Chimpanzees Used for Medical Research Shed Light on the Pathoetiology of Leprosy

Koichi Suzuki; Kazunari Tanigawa; Akira Kawashima; Tatsuo Miyamura; Norihisa Ishii


Future Microbiol. 2011;6(10):1151-1157. 

In This Article

Abstract and Introduction


Leprosy is a chronic infectious disorder caused by Mycobacterium leprae, which mainly affects skin and peripheral nerves. It is classified as either paucibacillary or multibacillary based upon clinical manifestations and slit-skin smear results. It is speculated that leprosy develops after a long latency period following M. leprae infection. However, the actual time of infection and the duration of latency have never been proven in human patients. To date, four cases of spontaneous leprosy have been reported in chimpanzees who were caught in West Africa in infancy and used for medical research in the USA and Japan. One of these chimpanzees was extensively studied in Japan, and single-nucleotide polymorphism analysis for the M. leprae genome was conducted. This analysis revealed that the chimpanzee was infected with M. leprae during infancy in West Africa and the pathognomonic signs of leprosy appeared after at least 30 years of incubation. Analysis of leprosy in chimpanzees can contribute not only to medical research but also to the understanding of the pathoetiology of leprosy.


Leprosy is caused by a chronic infection with Mycobacterium leprae and has afflicted humans for millennia. Leprosy is a systemic disease that primarily affects the skin, nerves and eyes. The diverse clinical manifestations of the disease are produced by variations in host immune responses.[1]M. leprae is an obligate intracellular parasite that cannot be cultivated in vitro. The inability to cultivate in vitro and the lack of animal models have been major disadvantages for leprosy research. The genome sequence of M. leprae has revealed that only half of the small genome contains protein-coding genes, while the remainder consists of pseudogenes and noncoding regions.[2,3] However, analyses have demonstrated that some of these pseudogenes and noncoding regions are highly expressed at the RNA level. In clinical samples, these RNAs show varying expression patterns among patients, which suggests they have yet unknown functions.[4–7] The analysis of single-nucleotide polymorphisms (SNPs) revealed four primitive subtypes of M. leprae, but the number is increasing as the analysis progresses.[8–10]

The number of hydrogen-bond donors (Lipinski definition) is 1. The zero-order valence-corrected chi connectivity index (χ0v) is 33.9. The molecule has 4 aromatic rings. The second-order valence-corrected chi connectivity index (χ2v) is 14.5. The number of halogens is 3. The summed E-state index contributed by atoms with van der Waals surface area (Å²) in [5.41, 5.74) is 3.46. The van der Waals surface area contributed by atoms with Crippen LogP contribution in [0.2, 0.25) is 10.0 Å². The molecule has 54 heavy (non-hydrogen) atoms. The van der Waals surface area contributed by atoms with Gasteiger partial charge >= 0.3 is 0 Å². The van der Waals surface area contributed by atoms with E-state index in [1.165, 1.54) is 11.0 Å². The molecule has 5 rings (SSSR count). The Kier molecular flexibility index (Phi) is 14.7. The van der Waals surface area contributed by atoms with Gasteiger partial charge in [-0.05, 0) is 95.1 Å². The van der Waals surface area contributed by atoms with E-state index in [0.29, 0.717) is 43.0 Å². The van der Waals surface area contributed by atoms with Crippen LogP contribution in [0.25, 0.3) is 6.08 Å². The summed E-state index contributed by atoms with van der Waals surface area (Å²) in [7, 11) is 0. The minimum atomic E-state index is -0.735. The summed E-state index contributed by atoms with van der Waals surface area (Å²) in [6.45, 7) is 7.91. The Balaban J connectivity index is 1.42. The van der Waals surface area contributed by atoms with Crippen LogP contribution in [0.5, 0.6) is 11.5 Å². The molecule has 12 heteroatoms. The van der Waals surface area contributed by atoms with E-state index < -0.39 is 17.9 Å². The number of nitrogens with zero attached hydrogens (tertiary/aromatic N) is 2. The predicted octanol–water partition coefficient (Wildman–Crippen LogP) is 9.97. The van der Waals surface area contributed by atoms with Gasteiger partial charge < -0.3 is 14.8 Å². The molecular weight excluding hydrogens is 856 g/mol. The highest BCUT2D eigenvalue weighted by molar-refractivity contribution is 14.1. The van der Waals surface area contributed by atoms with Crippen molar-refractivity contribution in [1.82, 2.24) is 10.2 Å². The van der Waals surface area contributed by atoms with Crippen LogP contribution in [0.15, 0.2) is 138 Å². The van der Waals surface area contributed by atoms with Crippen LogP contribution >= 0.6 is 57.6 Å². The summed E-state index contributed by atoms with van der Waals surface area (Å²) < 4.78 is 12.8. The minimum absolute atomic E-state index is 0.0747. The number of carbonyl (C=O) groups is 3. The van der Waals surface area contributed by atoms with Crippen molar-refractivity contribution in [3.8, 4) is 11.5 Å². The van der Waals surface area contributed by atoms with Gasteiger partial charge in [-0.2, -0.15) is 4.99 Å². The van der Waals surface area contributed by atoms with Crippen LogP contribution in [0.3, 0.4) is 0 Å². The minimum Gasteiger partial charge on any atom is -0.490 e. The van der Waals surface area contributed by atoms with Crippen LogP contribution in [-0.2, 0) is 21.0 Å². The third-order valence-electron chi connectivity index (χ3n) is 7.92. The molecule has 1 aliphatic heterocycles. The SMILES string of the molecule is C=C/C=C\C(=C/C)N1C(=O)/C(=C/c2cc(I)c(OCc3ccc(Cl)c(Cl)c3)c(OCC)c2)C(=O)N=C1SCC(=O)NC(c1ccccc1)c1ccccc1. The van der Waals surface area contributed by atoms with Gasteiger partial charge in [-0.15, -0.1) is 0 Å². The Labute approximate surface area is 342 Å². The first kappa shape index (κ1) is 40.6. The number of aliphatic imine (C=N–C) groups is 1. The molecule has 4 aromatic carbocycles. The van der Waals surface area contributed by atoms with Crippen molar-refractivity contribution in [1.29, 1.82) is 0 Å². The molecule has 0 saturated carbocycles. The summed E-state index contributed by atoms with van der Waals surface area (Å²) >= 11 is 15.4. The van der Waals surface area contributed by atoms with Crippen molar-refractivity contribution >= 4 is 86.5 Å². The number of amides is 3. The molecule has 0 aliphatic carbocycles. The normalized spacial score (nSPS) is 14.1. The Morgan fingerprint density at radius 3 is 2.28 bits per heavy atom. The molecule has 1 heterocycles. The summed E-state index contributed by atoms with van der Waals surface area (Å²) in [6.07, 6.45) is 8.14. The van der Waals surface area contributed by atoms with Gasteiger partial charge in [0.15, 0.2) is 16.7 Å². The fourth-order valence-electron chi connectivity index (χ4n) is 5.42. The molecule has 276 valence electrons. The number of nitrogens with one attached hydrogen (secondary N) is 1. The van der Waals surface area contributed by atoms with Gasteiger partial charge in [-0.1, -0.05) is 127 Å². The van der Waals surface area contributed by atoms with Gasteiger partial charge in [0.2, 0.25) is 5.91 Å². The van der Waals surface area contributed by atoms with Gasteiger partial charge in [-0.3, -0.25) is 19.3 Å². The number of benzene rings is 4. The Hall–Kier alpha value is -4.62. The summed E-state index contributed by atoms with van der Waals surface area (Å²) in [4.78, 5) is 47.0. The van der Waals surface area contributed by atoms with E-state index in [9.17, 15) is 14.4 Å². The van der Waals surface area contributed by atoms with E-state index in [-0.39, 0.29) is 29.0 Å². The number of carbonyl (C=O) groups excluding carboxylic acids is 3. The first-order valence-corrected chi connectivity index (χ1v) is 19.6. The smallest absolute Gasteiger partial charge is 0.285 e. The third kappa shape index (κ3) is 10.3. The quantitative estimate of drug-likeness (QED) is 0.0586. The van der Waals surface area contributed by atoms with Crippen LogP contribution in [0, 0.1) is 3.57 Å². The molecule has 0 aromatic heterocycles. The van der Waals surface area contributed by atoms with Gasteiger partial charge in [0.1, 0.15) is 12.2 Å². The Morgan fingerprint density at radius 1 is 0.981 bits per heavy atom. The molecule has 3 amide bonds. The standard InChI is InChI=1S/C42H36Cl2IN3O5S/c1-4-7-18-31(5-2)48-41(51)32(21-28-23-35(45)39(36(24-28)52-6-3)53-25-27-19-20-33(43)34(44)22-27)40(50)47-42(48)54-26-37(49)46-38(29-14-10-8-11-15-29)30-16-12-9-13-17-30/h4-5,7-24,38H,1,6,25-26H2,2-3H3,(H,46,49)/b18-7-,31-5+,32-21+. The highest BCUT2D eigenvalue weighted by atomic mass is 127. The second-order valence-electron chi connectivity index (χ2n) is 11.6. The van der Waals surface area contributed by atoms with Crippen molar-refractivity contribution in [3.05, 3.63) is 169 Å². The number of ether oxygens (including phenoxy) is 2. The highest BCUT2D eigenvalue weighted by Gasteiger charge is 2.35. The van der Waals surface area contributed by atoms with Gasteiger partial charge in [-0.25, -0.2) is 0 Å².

Multibacillary (MB) patients excrete bacilli from their nasal mucosa and skin,[11] making close and repeated contact with these patients, directly and/or indirectly, a potential source of transmission. It is believed that clinical manifestations are only apparent after many years of incubation.[12,13] Although serum antibodies against phenolic glycolipid (PGL)-I have been widely evaluated in diagnosis and community surveys, there have been some arguments for their specificity.[14–16] Therefore, there is no definitive method that can be used to prove the existence of subclinical infection in humans.

The M. leprae bacterium was first described in modern literature in 1873, prior to the first description of Mycobacterium tuberculosis in 1882. Nevertheless, despite the passing of more than 130 years since its discovery, methods for in vitro cultivation of M. leprae have still not been established, and there is no effective animal model for the human disease. Therefore, the processes of infection, dormancy and disease activation of M. leprae remain unclear.

Since primates are humans' closest relatives, studying human diseases in primates is sometimes helpful when trying to understand the nature of diseases. Naturally acquired leprosy cases have been reported in mangabey monkeys and cynomologus macaques.[17–20] Among primates, the chimpanzee is considered to be an anthropoid as it is genetically known to be very similar to humans. In fact, the genetic difference between humans and chimpanzees is only 1.23% of genomic DNA.[21] For this reason, many infectious diseases that humans acquire are infectious in chimpanzees as well. Many of those infectious diseases are contagious from humans to chimpanzees and vice versa. For example, HIV, HBV and HCV are infectious diseases that are common in both humans and chimpanzees.[22–26] With this genetic similarity in mind, and keeping ethical considerations of using chimpanzees as subjects for animal research in mind, it can be argued that it is unfortunate for chimpanzees to be used as experimental animal models because they are so very similar to humans.


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